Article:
The Nature Conservancy recently transferred 650 acres along Little River Canyon in Alabama to the National Park Service for addition to the existing 14,000-acre Little River Canyon National Preserve.
The Conservancy initially purchased the property – along with an additional 1,536 acres – in 2009 from Hancock Timber Resource Group as part of an on-going regional effort to protect sensitive freshwater and forest habitat in the Coosa River basin of northeast Alabama, northwest Georgia and southern Tennessee. The remaining acreage is marked for transfer later this year to the State of Alabama as part of the Little River Wildlife Management Area.
By purchasing the property, The Nature Conservancy and its partners are ensuring the unique natural diversity of the area remains intact and is even enhanced while providing Alabamians a scenic vista and access to the property for hiking, bird watching and hunting.
“The transfer of this property to the National Park Service is an important milestone in a decades-long pursuit to protect one of our nation’s most distinctive natural treasures,” said Chris Oberholster, state director of The Nature Conservancy in Alabama. “The successful conservation of Little River Canyon would not be possible without the generous support of our public and private partners.”
The Nature Conservancy’s purchase and the subsequent transfer of land to the National Park Service would not have been possible without funding from various private and public sources, including $1.5 million from the federal Land and Water Conservation Fund (LWCF) and generous support from The Conservation Fund.
“Protecting the east rim of the magnificent Little River Canyon is not only a high priority for Alabama but for the Southeast and the Nation. High priorities require working together,” said Mike Leonard, vice chairman of the Conservation Fund. “The Conservation Fund is pleased to partner with The Nature Conservancy, the National Park Service, the Alabama Forever Wild Program, U.S. Senators Sessions and Shelby and generous private donors like Fred and Alice Stanback of North Carolina to work on protecting the Little River Canyon National Preserve.”
Land and Water Conservation Fund Aid to Conservation
Land acquisition projects, such as the Little River Canyon property, have greatly aided conservation efforts in America and enhanced our nation’s natural resources, recreational opportunities and scenic vistas. But recent federal budget constraints to conservation funding sources, particularly the Land and Water Conservation Fund – which contributed $1.5 million to the Little River Canyon acquisition, threaten future conservation efforts.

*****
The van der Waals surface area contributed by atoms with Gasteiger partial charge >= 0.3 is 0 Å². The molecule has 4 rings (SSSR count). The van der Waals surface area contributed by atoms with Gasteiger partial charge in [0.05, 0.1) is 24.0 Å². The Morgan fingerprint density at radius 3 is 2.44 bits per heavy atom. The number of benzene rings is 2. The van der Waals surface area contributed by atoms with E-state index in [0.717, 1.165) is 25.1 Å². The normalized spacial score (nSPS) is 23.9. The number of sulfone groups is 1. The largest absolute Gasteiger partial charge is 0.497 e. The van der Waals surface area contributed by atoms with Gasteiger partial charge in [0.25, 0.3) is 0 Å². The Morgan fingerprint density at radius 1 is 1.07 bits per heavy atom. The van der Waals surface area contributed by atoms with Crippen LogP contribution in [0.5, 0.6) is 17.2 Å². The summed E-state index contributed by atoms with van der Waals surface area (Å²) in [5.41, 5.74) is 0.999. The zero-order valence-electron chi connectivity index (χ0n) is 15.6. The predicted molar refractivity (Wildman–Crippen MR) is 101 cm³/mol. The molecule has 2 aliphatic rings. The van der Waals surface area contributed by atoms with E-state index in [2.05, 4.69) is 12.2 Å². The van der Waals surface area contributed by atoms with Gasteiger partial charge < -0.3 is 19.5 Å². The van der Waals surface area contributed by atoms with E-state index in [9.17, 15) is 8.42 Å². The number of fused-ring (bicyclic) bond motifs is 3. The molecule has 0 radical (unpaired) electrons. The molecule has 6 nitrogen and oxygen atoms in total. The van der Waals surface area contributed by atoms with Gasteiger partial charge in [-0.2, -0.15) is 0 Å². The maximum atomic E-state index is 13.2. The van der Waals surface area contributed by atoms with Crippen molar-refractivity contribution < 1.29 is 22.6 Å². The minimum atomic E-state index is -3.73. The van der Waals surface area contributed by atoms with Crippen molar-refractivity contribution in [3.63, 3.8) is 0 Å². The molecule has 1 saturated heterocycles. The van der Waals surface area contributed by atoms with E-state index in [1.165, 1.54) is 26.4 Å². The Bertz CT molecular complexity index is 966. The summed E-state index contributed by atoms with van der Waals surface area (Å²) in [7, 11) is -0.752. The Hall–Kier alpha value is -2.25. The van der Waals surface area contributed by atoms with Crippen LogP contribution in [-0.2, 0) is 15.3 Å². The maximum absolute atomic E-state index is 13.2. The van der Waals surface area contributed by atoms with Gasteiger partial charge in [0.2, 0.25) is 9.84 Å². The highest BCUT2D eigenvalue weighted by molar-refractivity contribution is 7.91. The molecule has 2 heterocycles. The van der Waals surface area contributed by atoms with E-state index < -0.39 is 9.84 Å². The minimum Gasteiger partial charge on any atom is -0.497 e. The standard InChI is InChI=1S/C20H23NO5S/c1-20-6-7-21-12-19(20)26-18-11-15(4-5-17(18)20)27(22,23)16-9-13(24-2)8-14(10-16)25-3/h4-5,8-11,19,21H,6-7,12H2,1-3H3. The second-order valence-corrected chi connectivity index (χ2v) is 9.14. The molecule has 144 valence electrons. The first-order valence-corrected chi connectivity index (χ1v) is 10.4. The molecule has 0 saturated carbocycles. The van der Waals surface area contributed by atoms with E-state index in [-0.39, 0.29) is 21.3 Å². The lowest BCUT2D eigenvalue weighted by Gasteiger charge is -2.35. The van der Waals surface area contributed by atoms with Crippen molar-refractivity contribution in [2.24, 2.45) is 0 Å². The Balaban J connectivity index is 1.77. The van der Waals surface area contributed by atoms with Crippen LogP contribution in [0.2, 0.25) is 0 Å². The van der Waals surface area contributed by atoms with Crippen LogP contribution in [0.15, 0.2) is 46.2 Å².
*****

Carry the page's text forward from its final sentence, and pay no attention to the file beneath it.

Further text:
Earlier this year, the House of Representatives passed legislation that would have cut funding for LWCF by 97 percent. The final FY2011 appropriations bill reduced the program by 33 percent from last year’s level. The Obama Administration has proposed full funding for LWCF at $900 million a year, the program’s authorized funding level.
“Federal conservation sources like the Land and Water Conservation Fund are essential if we are to protect America’s critical natural resources like Little River Canyon,” said Oberholster. “The federal budget should include funding for LWCF, so projects like this remain possible in the future.”
LWCF does not use taxpayer dollars – it is already paid for through a percentage of revenues from offshore oil and gas development to balance the use of those natural resources by protecting important land and water elsewhere. Offshore oil and gas fees typically average more than $6 billion annually, but in the past, most of the funds promised for LWCF have been diverted elsewhere, with Congress rarely fulfilling the full funding level over the program’s 45-year history.
About Little River Canyon
With sandstone cliffs, scenic waterfalls and crystal-clear waters, Little River Canyon in the Southern Appalachians is one of Alabama’s most treasured natural areas. Little River flows for about 30 miles through the sandstone canyons of Lookout Mountain before emptying into Weiss Lake, a major inpoundment of the Coosa River. Lookout Mountain and Little River Canyon feature diverse forests, rock cliffs, caves, boulder fields, high-energy streams and rivers supporting imperiled species like the blue shiner, the green pitcher plant and the Pigeon Mountain salamander.
The Nature Conservancy is a leading conservation organization working around the world to protect ecologically important lands and waters for nature and people. The Conservancy and its more than 1 million members have protected nearly 120 million acres worldwide. Visit The Nature Conservancy on the Web at www.nature.org.